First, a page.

PETALING JAYA: PKR leaders continued their attack on Putrajaya's out-of-court settlement with former Malaysia Airlines (MAS) chairman Tajudin Ramli which they said may have been due to his powerful connections with the country's top leaders.
Subang MP R Sivarasa suggested that the lack of criminal charges against Tajudin despite several complaints of graft against him suggested that he has a grip on "someone powerful" in the government.
"Who is this person who is so powerful in the Malaysian government that Tajudin is able to squeeze so hard that he can do all this?"
Tajudin was accused of corruption in the MASKargo fiasco in 2007 that saw the national carrier subsidiary losing money because of a dubious move to shift its already strategic operating location to an allegedly non-profitable one.
Several police reports and a Malaysian Anti-Corruption Commission report had been lodged against him by the senior management of MASKargo.
Until now, no action has been taken against the former MAS chief who was considered as the poster boy of then finance minister Daim Zainuddin's policies on nurturing Malay corporate leaders.
The Subang MP also said the out-of-court settlement between government-owned Danaharta and Tajudin again paved the way for the latter to walk free despite the serious legal violation when he failed to repay federal loan.
The case between Danaharta and Tajudin arose after he executed a facility agreement on July 13, 1994 to borrow RM1.79 billion from a group of syndicated lenders to finance his purchase of a 32 per cent stake in MAS.
However, from 1994 to 1998 he failed to service the original loan, causing it to become a non-performing loan (NPL).
"Again we see the same scenario where those close to the government escape punishment despite the blatant abuses," Sivarasa remarked.
Nazri and Idris must settle
In 1998, Danaharta acquired the NPL from the lenders but Tajudin also failed to settle his debt to Danaharta until it was in default of RM1.41 billion as at Oct 8, 2001.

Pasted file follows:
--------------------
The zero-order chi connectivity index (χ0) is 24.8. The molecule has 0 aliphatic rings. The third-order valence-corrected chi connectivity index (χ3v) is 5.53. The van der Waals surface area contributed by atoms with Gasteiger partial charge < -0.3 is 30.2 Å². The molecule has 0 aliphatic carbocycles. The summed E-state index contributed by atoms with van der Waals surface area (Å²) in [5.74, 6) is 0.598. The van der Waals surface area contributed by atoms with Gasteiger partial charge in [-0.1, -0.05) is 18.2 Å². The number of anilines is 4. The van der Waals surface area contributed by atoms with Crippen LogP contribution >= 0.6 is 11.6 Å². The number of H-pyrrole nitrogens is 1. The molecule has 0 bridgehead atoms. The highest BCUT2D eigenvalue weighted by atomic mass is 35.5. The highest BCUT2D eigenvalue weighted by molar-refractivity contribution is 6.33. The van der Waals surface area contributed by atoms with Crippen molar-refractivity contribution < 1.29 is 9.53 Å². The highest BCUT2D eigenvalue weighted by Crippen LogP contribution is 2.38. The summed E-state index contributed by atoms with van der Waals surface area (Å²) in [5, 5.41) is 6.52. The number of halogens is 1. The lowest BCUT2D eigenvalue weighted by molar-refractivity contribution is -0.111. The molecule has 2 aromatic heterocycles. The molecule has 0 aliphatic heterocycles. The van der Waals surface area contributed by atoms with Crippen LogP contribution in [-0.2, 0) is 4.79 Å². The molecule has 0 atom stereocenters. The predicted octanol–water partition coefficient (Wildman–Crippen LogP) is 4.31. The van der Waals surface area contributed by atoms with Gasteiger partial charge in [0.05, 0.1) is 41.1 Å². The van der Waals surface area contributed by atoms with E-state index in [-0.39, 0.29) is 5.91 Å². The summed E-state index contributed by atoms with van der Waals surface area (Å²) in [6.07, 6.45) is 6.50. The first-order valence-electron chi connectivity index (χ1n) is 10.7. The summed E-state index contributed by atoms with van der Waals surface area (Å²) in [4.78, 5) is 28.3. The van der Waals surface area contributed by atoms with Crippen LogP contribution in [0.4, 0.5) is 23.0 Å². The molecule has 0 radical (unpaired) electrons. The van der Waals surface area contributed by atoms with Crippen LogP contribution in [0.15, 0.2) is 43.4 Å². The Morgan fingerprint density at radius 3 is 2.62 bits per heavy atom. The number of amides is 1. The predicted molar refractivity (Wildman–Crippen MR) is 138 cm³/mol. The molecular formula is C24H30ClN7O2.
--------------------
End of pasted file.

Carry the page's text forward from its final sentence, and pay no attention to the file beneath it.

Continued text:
As part of a settlement agreement, Tajudin was to pay RM942 million in four installments over three years and that he was permitted to redeem his charged shares at a minimum price per share.
Tajudin, however, defaulted in the payment of the quarterly interest payable under the settlement agreement and on April 27, 2002, the plaintiffs terminated the settlement agreement and demanded RM1.61 billion from him.
On April 29, 2002, Danaharta, together with its units Danaharta Urus Sdn Bhd and Danaharta Managers Sdn Bhd sold part of the charged shares consisting entirely of Technology Resources Industries (TRI) shares at RM2.75 per share, resulting in total proceeds of RM717.39 million.
As at Dec 31, 2005, the amount outstanding was RM589.14 million and on May 11, 2006, Danaharta and the subsidiaries commenced action to recover the money.
Tajudin had alleged in his affidavit that it was former premier Dr Mahathir Mohamad and Daim who directed him in 1994 to buy a controlling stake in MAS to bail out the government although both denied this.
The Najib administration had recently said it had settled its legal dispute with the former MAS chief out of court.
Sivarasa said two ministers from the Prime Minister's Department, Idris Jala and Nazri Abdul Aziz, should explain to the public on Putrajaya's leniency towards Tajudin.
While Nazri had been vocal in defending the move, the PKR leader said Idris's takeover as MAS chief in 2007 could help shed some light into the controversy.
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